Foggy breaths could be seen as people in Harrisburg rang in 2010 on a frosty New Year's Eve – when the strawberry was fiberglass.
Many in the city were hopeful a new era was starting.
Just days later on January 4, Linda Thompson was inaugurated as the capital city's mayor.
Even on Day One, Thompson recognized her task at hand by becoming captain of a sinking ship.
"There's going to be some tough decisions made and some serious sacrifices that we all have to make," she said.
Ironic that her final public appearance on Dec. 23, 2013 was to announce her bankruptcy-free recovery plan removed $600 million off the city's books.
"Ladies and gentlemen, we welcome you to a debt-free city, a debt-free city," she stated proudly.
Thompson took the opportunity to reflect on the past four years and noted she accomplished her ultimate goal her way in the face of all her critics.
Bob Philbin spent the better part of the past two years as Thompson's spokesperson, chief of staff, and chief operating officer. On Thursday, he said seeing the Harrisburg Strong recovery plan come to fruition was the highlight of being a part of Thompson's administration.
"To watch that come through and be a part of that is very exciting," he said.
Philbin said Friday will be the mayor's last day in office.
Thompson has noticeably been unnoticeable recently. She was not present during a few key events such as the 2014 budget presentation or New Year's Eve festivities.
"[Thompson] is filing out the responsibilities of her office as needed," Philbin said, "and quietly withdrawing from the scene."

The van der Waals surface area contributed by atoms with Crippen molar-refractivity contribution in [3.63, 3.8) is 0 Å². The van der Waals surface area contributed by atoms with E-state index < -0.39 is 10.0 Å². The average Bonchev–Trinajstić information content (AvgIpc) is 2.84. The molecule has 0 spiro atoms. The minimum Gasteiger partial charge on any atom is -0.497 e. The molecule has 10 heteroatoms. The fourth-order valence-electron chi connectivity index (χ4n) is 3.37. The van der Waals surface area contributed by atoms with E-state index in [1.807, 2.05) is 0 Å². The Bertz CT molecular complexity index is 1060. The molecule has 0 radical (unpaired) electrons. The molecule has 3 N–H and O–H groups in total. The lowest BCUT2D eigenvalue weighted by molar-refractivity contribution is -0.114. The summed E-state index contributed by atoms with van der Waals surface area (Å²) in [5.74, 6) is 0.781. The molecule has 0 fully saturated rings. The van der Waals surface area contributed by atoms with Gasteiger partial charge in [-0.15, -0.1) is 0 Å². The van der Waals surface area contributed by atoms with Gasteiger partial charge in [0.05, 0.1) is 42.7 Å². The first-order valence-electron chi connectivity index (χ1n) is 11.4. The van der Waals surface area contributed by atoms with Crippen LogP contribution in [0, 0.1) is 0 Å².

It is a decision many take as a surprise given Thompson's track record during her term. Many recall the dark days when rallies were held outside City Hall for Thompson's early departure.
Video taken by abc27 that day showed Mayor Thompson taunting the people from her office as upset residents hurled snowballs at her window.
Then there were the numerous gaffes over the years. Thompson's infamous "scumbag" comment in March prompted Time magazine to name Harrisburg's mayor to a list of leaders who put a foot in their mouths in 2013.
As many are quick to point out Thompson's faults and administration practices, Harrisburg's one-term mayor did host city-wide cleanups, marches against violence, and helped to develop programs for city youth.
During Thompson's Democratic Primary concession speech in May, the Harrisburg native revealed a softer side: a humbled leader who shed tears and offered nothing but support and positivity for her successor.
Since that day, Thompson did few news conferences and appearances until the recovery plan was approved and subsequently finalized.
For the moment, the city on paper is a financial success with room to grow under the soon-to-be Eric Papenfuse administration. Philbin does not believe Thompson will be present during Monday's changing of the guard ceremony inside City Hall.
So, as Thompson bows out quietly, many want to know what's next for this once-lightening rod of a public figure.
"The mayor is going to take some time to herself, it's been a long and hard four-year run, and then look at what comes next," Philbin said.